Being at peace

Published on: 1 September 2018

Peace – a word we use a lot in church. “Peace be with you”, “Glory to God in the highest, and peace to his people on earth”, “The peace of God which passes all understanding…”

But how often do we stop to ask ourselves what we mean? What is it we are wishing each other when we say: “The peace of the Lord be with you”? It’s rooted in our biblical tradition – the opening greeting of the risen Christ, not to mention the countless opening greetings and parting blessings in Paul’s letters.

While the Greek word we translate from the New Testament as ‘peace’ would have been strongly associated with ‘absence of war’, the Hebrew understanding in the Old Testament was of a much wider concept. Here, peace, shalom, has a more positive connotation, embracing not just absence of war but a positive well-being; a state of wholeness and prosperity that is holistic – material, spiritual, and relational.

It is this wider sense of peace that was being proclaimed when Jesus was born and is the lasting gift of God with us. Remembering this helps us to keep a balance between two false tendencies. One is to pursue ‘inner peace’, to concentrate only on our interior life for its own sake, forgetting the world outside. The other is to see peace-making as being all about ‘them out there’ – the global conflicts, the public disputes. Such a peacemaker might avoid looking too closely at their own lack of peace within.

The beauty of the Christian gospel is that it holds both these together; indeed, one enables the other. As St Paul puts it in his letter to the Ephesians, talking about the long-standing and bitter divisions between Jews and Gentiles, “For he [Christ] is our peace; in his flesh he has made both groups into one and has broken down the dividing wall, that is, the hostility between us … [that he] might reconcile both groups to God in one body through the cross.” (Eph 2:14,16)

In finding wholeness and forgiveness within the love of God, knowing ourselves to be loved, we are in a better position to be able to make peace with others. When Jesus says, “Blessed are the peacemakers, for they shall be called children of God”, I don’t think this is a reward for being peacemakers. Rather, it is a recognition that it is their relationship with God that enables them to be peacemakers.

Peacemaking need not be about the public conflicts of the sort that feature in the news. Peacemaking might be a helpful listening ear to friend or family, an encouragement to get people talking to each other, an arranging of social opportunities. It might be going to talk to someone in church who is different from you, or who has different ideas, so that you can better understand them as a person and their perspective on church life.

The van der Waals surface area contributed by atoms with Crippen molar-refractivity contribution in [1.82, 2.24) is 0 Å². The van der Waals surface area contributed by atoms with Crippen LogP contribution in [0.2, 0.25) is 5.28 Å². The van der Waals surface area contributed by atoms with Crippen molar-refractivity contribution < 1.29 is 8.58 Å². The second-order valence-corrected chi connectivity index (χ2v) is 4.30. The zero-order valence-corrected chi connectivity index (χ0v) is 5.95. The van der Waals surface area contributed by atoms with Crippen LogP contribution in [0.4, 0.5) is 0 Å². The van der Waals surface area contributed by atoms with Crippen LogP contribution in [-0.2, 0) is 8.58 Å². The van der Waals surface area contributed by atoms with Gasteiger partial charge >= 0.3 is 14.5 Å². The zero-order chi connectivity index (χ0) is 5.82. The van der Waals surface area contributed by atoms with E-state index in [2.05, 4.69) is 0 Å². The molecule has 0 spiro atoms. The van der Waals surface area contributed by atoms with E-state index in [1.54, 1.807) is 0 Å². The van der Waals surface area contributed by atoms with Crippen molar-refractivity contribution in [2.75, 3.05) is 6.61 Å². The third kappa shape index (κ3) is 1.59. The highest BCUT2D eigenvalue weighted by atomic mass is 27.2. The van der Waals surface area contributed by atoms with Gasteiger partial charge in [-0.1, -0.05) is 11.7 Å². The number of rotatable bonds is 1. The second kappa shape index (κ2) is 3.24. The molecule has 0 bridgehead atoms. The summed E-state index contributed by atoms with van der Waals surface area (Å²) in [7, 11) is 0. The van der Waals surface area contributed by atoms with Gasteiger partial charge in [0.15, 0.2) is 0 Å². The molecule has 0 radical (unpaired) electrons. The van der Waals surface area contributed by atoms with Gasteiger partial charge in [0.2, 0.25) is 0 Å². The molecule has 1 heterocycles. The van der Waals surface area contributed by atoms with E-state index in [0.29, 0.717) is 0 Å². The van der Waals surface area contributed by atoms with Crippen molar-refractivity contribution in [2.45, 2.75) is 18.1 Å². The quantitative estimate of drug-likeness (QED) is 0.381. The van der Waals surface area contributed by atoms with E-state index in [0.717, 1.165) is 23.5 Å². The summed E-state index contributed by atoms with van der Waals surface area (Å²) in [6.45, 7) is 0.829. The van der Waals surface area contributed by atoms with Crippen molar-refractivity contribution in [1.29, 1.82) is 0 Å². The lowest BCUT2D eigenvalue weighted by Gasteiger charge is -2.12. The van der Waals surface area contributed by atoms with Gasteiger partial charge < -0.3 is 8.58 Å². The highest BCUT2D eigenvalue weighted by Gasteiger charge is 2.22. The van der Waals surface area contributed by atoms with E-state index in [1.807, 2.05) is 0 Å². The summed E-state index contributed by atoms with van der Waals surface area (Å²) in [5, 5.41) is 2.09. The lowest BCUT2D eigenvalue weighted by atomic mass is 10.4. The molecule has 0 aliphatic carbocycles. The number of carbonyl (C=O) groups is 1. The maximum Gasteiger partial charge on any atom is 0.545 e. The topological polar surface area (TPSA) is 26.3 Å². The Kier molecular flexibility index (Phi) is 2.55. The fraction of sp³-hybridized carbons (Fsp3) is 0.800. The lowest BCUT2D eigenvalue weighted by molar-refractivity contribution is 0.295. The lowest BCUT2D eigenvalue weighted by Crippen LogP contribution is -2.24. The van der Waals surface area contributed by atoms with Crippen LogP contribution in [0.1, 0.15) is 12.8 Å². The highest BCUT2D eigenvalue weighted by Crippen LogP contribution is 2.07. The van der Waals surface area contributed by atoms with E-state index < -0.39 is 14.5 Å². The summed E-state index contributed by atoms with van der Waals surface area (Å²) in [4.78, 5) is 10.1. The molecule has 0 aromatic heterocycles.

And in times of trouble and turmoil, remember Jesus speaking into the storm on the Sea of Galilee, “Peace! Be still!” And the wind ceased, and there was calm.

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Articles in this issue...

Time for change

Iain explores that remembering the Armistice is an opportunity for us to consider being the change we wish to see in the world.


Overstrand remembers World War One

Tim Bennet looks at how the parish in Overstrand is playing its part in remembering those from their community who lost their lives in WW1.


Outside the wire

Recently, it has been recognised that some active and veteran service personnel have been affected by Post Traumatic Stress Disorder (PTSD). Biddy Collyer found out more about a local charity that offers support.


Harleston champions of peace

You may remember the occasion when St John’s Harleston had been invaded by cranes. Thankfully, it was a peaceful invasion of 1,000 paper origami cranes, each a folded message of peace from local school children. Rector Nigel Tufnell takes up the tale.


We will remember them

To mark the centenary of World War One, Revd Keith Dally, Priest-in-Charge of the United Benefice of Kings Beck, set out in 2014 to research the names on the Rolls of Honour of the six Churches of the Benefice – Banningham, Colby, Felmingham, Skeyton, Suffield and Tuttington.


Meeting Edith – peace and turmoil combine in Norwich Cathedral

As many will know, WW1 national heroine Matron Edith Cavell is buried in the grounds of Norwich Cathedral, a place she loved, having grown up in the village of Swardeston. Edith was born in the vicarage there in 1865. Janet Marshall, takes up the tale.


The Big Sing for Peace with Archbishop Justin

It was Saint Augustine who is reputed to have said: "Those who sing pray twice".


Reconciliation: The desire of my heart

Susanna Gunner shares Archbishop Justin's passion for reconciliation and offers an invitation to pray with him for peace in Norwich Cathedral this November.


A prophet for peace

Bishop Graham says: “I always get Sami to speak to our pilgrimage groups since he is engaged in peacemaking between Palestinians and Israeli Settlers. Scarcely anyone else is attempting such dialogue.” Sami shares his personal view of a Christ-centered peacemaking approach.


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